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Begich Questions State Department on Gun Ban


Joins senators questioning ban on sales of collectible rifle
U.S. Sen. Mark Begich is urging the State Department to reverse a ban on the sale and reimportation of a vintage rifle that helped American troops in World War II, Korea and Vietnam. Begich is one of 16 senators who sent a letter to Secretary of State Hillary Rodham Clinton asking for an explanation and a reversal on a decision to ban the sale of surplus M1 Garand and M1 Carbine rifles from South Korea to qualified buyers in the United States.

"This decision amounts to no more than a backdoor gun ban that lacks any basis or justification under current Federal law and policy," the letter states. "This decision violates law-abiding citizens' constitutional right, protected under the Second Amendment, to purchase these firearms for legitimate purposes such as target shooting, hunting, collecting, and self-protection.

According to the senators, the Obama Administration approved the sale of the American-made rifles last year, but the State Department chose to reverse the decision because the firearms "could potentially be exploited by individuals seeking firearms for illicit purposes." The letter says the M1 today is lawfully used by American citizens for recreational activities and is also a highly collectible firearm for those interested in American history. It points out anyone wishing to purchase one of the firearms would be subject to the National Instant Check System and the sale of one of the historic rifles poses no greater risk than the sale of any other firearm legally sold in the United States.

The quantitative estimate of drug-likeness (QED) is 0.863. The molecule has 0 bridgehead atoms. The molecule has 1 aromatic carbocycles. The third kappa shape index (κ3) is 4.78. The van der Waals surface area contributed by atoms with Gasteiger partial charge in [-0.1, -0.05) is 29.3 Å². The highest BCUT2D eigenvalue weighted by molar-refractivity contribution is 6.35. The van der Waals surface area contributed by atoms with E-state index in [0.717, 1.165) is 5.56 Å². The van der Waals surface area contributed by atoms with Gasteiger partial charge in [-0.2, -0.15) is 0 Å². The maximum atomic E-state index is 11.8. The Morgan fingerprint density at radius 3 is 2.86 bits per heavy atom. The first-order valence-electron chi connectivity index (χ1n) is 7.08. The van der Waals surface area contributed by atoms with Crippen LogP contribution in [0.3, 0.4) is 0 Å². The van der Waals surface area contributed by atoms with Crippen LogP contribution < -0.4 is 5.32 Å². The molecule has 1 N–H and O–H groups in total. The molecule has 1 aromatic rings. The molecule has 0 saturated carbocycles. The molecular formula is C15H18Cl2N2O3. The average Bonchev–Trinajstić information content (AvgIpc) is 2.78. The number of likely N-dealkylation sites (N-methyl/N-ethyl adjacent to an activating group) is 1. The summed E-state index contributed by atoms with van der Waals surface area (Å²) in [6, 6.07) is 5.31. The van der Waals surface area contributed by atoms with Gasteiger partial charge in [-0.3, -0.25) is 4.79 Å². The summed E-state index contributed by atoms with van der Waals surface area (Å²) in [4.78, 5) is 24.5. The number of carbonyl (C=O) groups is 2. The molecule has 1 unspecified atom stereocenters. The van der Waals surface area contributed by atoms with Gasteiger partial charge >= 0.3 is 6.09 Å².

"To this end, we request an explanation of your reasons for blocking the importation and sale of American-made rifles from South Korea, and we strongly urge you to reverse your decision in the interest of protecting Americans' Second Amendment rights," the letter concludes.

"Alaskans know better than anyone the value and importance of protecting the Second Amendment," Begich said after signing the letter. "The State Department's rationale that these firearms could potentially be exploited is weak, and State's decision will prevent collectors from getting their hands on a weapon prized for its historical value as much as for its accuracy."

Other senators signing the letter include Sen. John Cornyn (TX), Sen. Mike Enzi (WY),  Sen. Tom Coburn (OK), Sen. Jon Tester (MT), Sen. Richard Burr (NC), Sen. James Inhofe (OK), Sen. Judd Gregg (NH), Sen. Mike Crapo(ID), Sen. John Barrasso (WY), Sen. John Thune (SD), Sen. Roger Wicker (MS), Sen. Bob Bennett (UT), Sen. Lisa Murkowski (AK), Sen. Jeanne Shaheen (NH), and Sen. Chuck Grassley (IA).

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